Sometimes we can compute the prior based on background information. For example, the cookie problem specifies that we choose a bowl at random with equal probability.
In other cases the prior is subjective; that is, reasonable people might disagree, either because they use different background information or because they interpret the same information differently.
---
# Likelihood
$$\begin{aligned}
L(\theta) &=P(X_1=x_1,X_2=x_2, ... ,X_n=x_n~|~\theta) \\ &=f(x_1|\theta)f(x_2|\theta)\cdots f(x_n|\theta) \\
&=\prod_{i=1}^n f(x_i;\theta)
\end{aligned}$$
---
# Normalising constant
The probability of seeing the data under any hypothesis at all. Huh?
We need to assume a set of possible hypotheses, a "suite" that has these properties:
- *Mutually exclusive*: At most one hypothesis in the set can be true, and
- *Collectively exhaustive*: There are no other possibilities; at least one of the hypotheses has to be true.
$$p(D)=p(H_1)p(D|H_1)+ ... +p(H_k)p(D|H_k)$$
e.g. cookie problem, $p(D) = (1/2) (3/4) + (1/2) (1/2) = 5/8$
---
# Monty Hall problem
- Car behind one of the doors $A$, $B$, $C$. Random location.
- You pick a door, say $A$.
- Monty increases the suspense by opening either Door $B$ or $C$, whichever does not have the car.
- Monty offers you the option to stick with your original choice or switch to the one remaining unopened door.
- The question is, should you "stick" or "switch" or does it make no difference?
Most people have the strong intuition that it makes no difference. There are two doors left, they reason, so the chance that the car is behind Door A is 50%. But that is *wrong*. In fact, the chance of winning if you stick with Door A is only 1/3; if you switch, your chances are 2/3.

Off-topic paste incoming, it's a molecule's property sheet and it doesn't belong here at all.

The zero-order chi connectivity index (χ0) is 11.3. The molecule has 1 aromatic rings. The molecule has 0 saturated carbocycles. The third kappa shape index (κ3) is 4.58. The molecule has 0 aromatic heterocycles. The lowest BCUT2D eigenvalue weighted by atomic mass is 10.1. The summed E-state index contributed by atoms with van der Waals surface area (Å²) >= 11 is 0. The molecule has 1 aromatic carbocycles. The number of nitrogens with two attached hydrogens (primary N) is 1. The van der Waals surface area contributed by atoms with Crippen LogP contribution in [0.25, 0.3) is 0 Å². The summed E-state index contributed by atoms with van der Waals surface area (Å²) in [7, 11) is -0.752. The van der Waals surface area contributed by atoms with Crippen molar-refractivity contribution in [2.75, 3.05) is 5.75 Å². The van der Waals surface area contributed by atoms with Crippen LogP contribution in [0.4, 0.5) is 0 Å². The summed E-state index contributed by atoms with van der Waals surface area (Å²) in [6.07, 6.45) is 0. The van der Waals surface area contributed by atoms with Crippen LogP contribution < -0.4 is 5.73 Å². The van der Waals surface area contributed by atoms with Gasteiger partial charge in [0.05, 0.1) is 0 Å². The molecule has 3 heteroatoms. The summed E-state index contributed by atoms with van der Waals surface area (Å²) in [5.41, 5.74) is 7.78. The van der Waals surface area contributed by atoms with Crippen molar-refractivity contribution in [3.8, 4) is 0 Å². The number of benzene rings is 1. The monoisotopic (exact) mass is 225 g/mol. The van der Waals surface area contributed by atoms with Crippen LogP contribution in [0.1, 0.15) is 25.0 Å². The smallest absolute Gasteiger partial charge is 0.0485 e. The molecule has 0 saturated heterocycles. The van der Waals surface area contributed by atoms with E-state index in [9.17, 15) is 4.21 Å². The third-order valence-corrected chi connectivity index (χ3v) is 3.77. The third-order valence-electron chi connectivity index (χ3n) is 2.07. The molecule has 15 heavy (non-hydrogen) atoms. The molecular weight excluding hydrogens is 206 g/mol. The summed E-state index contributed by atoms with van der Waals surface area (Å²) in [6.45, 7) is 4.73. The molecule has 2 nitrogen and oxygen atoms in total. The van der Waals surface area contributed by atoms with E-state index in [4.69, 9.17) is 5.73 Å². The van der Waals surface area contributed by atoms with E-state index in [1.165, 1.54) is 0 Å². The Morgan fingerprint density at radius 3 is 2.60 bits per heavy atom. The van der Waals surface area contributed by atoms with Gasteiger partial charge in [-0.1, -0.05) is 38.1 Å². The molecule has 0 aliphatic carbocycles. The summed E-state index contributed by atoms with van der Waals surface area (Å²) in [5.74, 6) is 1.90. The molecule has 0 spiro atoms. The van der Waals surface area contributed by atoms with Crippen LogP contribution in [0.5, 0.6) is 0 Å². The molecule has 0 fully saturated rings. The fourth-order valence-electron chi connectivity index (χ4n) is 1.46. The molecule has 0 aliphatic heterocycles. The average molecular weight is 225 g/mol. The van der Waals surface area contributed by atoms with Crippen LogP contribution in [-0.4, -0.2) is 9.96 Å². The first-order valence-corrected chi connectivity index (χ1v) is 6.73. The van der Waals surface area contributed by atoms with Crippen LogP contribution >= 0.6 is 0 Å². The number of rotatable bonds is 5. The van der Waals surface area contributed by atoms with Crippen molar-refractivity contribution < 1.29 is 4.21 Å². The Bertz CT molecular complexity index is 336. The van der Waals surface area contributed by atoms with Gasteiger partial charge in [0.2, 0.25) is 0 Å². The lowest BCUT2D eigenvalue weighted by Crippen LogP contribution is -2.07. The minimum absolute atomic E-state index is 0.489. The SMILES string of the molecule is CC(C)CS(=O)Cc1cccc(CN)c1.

---
To start, we should make a careful statement of the data, $D$. Here we will define it as, $D$ consists of two parts: Monty chooses door B with no car behind it.
Next we define three hypotheses: $A$, $B$, and $C$ represent the hypothesis that the car is behind Door $A$, Door $B$, or Door $C$.
![](monty_hall.png)
---
The priors are easy because we are told that the prizes are arranged at random, which suggests that the car is equally likely to be behind any door.
---
Figuring out the likelihoods takes some thought:
- If the car is actually behind $A$, Monty could safely open Doors $B$ or $C$. So the probability that he chooses $B$ is 1/2. And since the car is actually behind $A$, the probability that the car is not behind $B$ is 1.
- If the car is actually behind $B$, Monty has to open door $C$, so the probability that he opens door $B$ is 0.
- Finally, if the car is behind Door $C$, Monty opens $B$ with probability 1 and finds no car there with probability 1.
---
# Estimation
Suppose we have a box of dice that contains a 4-sided die, a 6-sided die, an 8-sided die, a 12-sided die, and a 20-sided die.